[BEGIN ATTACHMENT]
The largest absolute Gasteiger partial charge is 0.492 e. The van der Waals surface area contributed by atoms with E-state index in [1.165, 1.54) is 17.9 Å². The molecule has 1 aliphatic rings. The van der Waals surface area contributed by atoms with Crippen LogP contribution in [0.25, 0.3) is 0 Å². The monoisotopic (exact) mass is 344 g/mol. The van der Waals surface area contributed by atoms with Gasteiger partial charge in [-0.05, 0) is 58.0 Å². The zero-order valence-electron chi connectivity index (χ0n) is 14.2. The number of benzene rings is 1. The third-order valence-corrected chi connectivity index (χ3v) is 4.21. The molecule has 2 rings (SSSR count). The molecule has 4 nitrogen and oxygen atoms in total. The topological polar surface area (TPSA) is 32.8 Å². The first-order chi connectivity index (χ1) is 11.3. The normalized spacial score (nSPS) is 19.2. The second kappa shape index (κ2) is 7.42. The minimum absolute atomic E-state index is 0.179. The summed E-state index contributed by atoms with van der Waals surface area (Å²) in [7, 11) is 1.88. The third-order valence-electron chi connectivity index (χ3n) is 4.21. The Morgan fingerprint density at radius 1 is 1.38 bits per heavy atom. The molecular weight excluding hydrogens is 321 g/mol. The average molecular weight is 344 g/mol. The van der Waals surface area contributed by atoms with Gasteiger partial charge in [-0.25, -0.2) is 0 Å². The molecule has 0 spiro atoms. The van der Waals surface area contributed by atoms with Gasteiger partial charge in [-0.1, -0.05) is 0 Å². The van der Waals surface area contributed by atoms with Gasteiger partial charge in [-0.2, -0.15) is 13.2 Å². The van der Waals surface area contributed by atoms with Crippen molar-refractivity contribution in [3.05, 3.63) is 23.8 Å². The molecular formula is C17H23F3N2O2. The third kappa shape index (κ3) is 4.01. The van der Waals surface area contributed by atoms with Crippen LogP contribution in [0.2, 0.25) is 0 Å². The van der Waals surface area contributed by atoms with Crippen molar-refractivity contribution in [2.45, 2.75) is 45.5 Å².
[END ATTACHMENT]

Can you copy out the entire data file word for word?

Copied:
The largest absolute Gasteiger partial charge is 0.492 e. The van der Waals surface area contributed by atoms with E-state index in [1.165, 1.54) is 17.9 Å². The molecule has 1 aliphatic rings. The van der Waals surface area contributed by atoms with Crippen LogP contribution in [0.25, 0.3) is 0 Å². The monoisotopic (exact) mass is 344 g/mol. The van der Waals surface area contributed by atoms with Gasteiger partial charge in [-0.05, 0) is 58.0 Å². The zero-order valence-electron chi connectivity index (χ0n) is 14.2. The number of benzene rings is 1. The third-order valence-corrected chi connectivity index (χ3v) is 4.21. The molecule has 2 rings (SSSR count). The molecule has 4 nitrogen and oxygen atoms in total. The topological polar surface area (TPSA) is 32.8 Å². The first-order chi connectivity index (χ1) is 11.3. The normalized spacial score (nSPS) is 19.2. The second kappa shape index (κ2) is 7.42. The minimum absolute atomic E-state index is 0.179. The summed E-state index contributed by atoms with van der Waals surface area (Å²) in [7, 11) is 1.88. The third-order valence-electron chi connectivity index (χ3n) is 4.21. The Morgan fingerprint density at radius 1 is 1.38 bits per heavy atom. The molecular weight excluding hydrogens is 321 g/mol. The average molecular weight is 344 g/mol. The van der Waals surface area contributed by atoms with Gasteiger partial charge in [-0.25, -0.2) is 0 Å². The molecule has 0 spiro atoms. The van der Waals surface area contributed by atoms with Gasteiger partial charge in [-0.1, -0.05) is 0 Å². The van der Waals surface area contributed by atoms with Gasteiger partial charge in [-0.2, -0.15) is 13.2 Å². The van der Waals surface area contributed by atoms with Crippen molar-refractivity contribution in [3.05, 3.63) is 23.8 Å². The molecular formula is C17H23F3N2O2. The third kappa shape index (κ3) is 4.01. The van der Waals surface area contributed by atoms with Crippen LogP contribution in [0.2, 0.25) is 0 Å². The van der Waals surface area contributed by atoms with Crippen molar-refractivity contribution in [2.45, 2.75) is 45.5 Å².